How JustAnswer Works:
  • Ask an Expert
    Experts are full of valuable knowledge and are ready to help with any question. Credentials confirmed by a Fortune 500 verification firm.
  • Get a Professional Answer
    Via email, text message, or notification as you wait on our site.
    Ask follow up questions if you need to.
  • 100% Satisfaction Guarantee
    Rate the answer you receive.
Ask Michael Jones, LMFT Your Own Question
Michael Jones, LMFT
Michael Jones, LMFT, Therapist
Category: Mental Health
Satisfied Customers: 105
Experience:  Over 12 years experience as a therapist, both inpatient and outpatient. APA Board Certified.
Type Your Mental Health Question Here...
Michael Jones, LMFT is online now
A new question is answered every 9 seconds

How can you tell the difference between a person having emotions

Customer Question

How can you tell the difference between a person having emotions and a person with bpd?
Submitted: 5 years ago.
Category: Mental Health
Expert:  Michael Jones, LMFT replied 5 years ago.

Michael Jones, LMFT :

Hello, my name is Michael Jones and I'm a Licensed Marriage and Family Therapist in California. I can help you, but I am wondering if you could provide a little more information to clarify your question.

Customer :

what is the difference between expressing emotions and bpd symptoms?

Customer :

how do you identify the difference between a person expressing normal emotions and a person displaying symptoms of bpd?

Customer :

My screen says you are in chat ... are you waiting for a response from me?

Michael Jones, LMFT :

There is a vast difference between someone expressing emotions and the symptoms of Borderline Personality Disorder (BPD). Of course, we all experience a range of emotions. Borderline Personality Disorder is a clinical diagnosis made when someone has a profound disturbance in their personality and behavior. The official diagnostic criteria are as follows:

A pervasive pattern of instability of interpersonal relationships, self-image, and affects, and marked impulsivity beginning by early adulthood and present in a variety of contexts, as indicated by five (or more) of the following:

(1) frantic efforts to avoid real or imagined abandonment.

(2) a pattern of unstable and intense interpersonal relationships characterized by alternating between extremes of idealization and devaluation

(3) identity disturbance: markedly and persistently unstable self-image or sense of self

(4) impulsivity in at least two areas that are potentially self-damaging (e.g., spending, sex, substance abuse, reckless driving, binge eating).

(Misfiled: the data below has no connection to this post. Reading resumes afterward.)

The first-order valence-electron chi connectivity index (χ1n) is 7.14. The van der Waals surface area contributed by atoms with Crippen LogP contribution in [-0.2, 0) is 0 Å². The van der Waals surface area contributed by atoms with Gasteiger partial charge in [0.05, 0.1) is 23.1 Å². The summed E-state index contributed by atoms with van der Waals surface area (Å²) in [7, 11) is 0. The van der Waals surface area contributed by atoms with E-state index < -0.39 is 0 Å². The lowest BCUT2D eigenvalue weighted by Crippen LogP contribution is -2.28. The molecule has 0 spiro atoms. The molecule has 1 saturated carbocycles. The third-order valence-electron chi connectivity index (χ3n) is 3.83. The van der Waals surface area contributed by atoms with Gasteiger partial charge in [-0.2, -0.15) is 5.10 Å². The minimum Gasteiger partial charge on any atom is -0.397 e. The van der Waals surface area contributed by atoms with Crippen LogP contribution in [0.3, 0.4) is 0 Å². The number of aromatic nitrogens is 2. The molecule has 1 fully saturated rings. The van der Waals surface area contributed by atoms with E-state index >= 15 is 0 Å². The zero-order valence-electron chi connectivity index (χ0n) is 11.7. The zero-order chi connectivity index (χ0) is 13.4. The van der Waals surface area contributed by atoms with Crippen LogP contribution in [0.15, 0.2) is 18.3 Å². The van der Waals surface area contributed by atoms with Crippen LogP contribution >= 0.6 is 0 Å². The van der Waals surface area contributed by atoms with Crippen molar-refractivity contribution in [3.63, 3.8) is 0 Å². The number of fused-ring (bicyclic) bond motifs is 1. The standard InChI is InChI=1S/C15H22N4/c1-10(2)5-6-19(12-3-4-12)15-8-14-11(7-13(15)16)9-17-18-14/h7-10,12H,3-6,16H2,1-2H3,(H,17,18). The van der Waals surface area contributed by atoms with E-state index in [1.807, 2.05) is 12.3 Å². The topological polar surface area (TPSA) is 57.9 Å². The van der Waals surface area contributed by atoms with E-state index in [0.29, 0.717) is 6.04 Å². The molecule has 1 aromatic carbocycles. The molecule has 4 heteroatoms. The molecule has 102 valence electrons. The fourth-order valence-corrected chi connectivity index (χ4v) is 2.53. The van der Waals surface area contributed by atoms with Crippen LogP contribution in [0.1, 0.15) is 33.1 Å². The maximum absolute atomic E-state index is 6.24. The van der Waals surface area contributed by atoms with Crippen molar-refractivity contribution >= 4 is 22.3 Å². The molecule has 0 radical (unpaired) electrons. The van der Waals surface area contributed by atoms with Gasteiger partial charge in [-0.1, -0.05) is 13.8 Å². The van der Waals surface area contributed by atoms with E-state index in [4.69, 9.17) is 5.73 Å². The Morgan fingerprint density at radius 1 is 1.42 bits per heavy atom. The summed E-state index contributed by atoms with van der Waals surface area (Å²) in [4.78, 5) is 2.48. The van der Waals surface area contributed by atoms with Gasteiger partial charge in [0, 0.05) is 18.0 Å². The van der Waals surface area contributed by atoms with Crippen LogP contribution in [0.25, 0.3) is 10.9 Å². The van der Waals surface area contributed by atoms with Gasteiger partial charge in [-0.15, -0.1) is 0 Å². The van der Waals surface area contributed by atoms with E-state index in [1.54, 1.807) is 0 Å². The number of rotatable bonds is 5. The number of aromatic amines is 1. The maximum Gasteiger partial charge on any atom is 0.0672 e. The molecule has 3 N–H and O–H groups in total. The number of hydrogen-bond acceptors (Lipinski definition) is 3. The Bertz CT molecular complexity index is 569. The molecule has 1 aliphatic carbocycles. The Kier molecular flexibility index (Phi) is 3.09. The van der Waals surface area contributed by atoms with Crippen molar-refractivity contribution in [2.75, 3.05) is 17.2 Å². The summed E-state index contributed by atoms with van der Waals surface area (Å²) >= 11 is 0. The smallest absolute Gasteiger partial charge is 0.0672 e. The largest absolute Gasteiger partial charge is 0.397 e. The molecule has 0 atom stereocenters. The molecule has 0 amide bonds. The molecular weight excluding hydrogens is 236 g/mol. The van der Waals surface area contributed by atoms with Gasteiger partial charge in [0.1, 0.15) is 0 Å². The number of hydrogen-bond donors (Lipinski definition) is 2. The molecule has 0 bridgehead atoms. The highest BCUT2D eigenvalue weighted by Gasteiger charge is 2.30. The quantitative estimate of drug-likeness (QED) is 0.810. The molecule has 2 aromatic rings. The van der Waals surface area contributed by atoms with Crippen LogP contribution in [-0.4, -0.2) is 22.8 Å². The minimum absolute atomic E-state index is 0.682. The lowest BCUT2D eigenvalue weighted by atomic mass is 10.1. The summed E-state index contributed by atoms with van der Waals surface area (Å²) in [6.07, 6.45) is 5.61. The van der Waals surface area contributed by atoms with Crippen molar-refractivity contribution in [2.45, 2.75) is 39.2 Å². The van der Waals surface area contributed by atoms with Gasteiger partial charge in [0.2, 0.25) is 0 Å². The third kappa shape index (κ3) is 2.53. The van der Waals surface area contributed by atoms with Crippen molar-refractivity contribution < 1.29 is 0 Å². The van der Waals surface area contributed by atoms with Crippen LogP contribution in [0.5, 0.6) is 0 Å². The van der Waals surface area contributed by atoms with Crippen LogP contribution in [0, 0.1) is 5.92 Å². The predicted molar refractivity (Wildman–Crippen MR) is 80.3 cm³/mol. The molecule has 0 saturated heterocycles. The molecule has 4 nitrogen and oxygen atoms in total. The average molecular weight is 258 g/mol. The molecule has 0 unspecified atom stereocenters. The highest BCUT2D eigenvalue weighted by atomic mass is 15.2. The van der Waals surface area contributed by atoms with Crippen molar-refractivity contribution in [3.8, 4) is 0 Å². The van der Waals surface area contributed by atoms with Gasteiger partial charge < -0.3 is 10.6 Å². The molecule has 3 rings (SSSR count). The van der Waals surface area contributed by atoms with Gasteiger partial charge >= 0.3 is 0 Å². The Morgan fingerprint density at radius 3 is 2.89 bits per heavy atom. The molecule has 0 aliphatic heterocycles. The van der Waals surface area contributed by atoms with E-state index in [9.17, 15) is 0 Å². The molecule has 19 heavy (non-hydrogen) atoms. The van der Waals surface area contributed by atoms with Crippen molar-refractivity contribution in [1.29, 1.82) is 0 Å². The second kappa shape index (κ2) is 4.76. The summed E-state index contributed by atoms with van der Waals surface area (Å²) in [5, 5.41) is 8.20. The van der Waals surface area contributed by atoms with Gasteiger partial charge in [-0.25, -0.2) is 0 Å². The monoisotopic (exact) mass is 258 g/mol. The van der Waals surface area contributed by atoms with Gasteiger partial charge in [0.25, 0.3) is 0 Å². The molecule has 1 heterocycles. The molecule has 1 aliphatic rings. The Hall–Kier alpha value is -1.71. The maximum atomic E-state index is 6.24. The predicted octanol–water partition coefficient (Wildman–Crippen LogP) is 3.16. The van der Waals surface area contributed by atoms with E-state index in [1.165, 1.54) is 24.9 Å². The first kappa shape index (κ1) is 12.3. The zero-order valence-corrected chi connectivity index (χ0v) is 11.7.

(5) recurrent suicidal behavior, gestures, or threats, or self-mutilating behavior

(6) affective instability due to a marked reactivity of mood (e.g., intense episodic dysphoria, irritability, or anxiety usually lasting a few hours and only rarely more than a few days)

(7) chronic feelings of emptiness

(8) inappropriate, intense anger or difficulty controlling anger (e.g., frequent displays of temper, constant anger, recurrent physical fights)

(9) transient, stress-related paranoid ideation or severe dissociative symptoms

An individual with borderline personality disorder essentially has no sense of self. Their identity is largely derived from the relationships in which they're involved. Therefore,when they perceive any threat to a relationship, they can quickly decompensate, becoming verbally abusive, suicidal, self-injurious, and even homicidal. They often experience mild psychotic symptoms as well, hence the name borderline personality disorder. The term was derived many years ago when clinicians tried to classify people who were on the borderline of psychosis and neurosis.

The fact is all human beings have some traces of the personality disorders. Most of us have a little sociopathy, borderline, and narcissism built into us. In fact, we need these characteristics to survive. For instance, without any sociopathy, it would be very difficult to walk down a major city street and not become despondent at the sight of homeless people. Our innate traces of sociopathy put a barrier between us and them. Personality disorders are profound disturbances in one's ability to function, work, and relate to other people.

Michael Jones, LMFT :

A person simply expressing emotions would not engage in the devaluing, threatening, and often outrageous behavior of someone with borderline personality disorder.

Michael Jones, LMFT :

Thank you and I hope I have answered your question. If I have, please remember to click the Accept button and leave your feedback for me. If not, please let me know what additional information I can add. Should you have additional questions in the future, you may always contact me here at Just Answer.

Related Mental Health Questions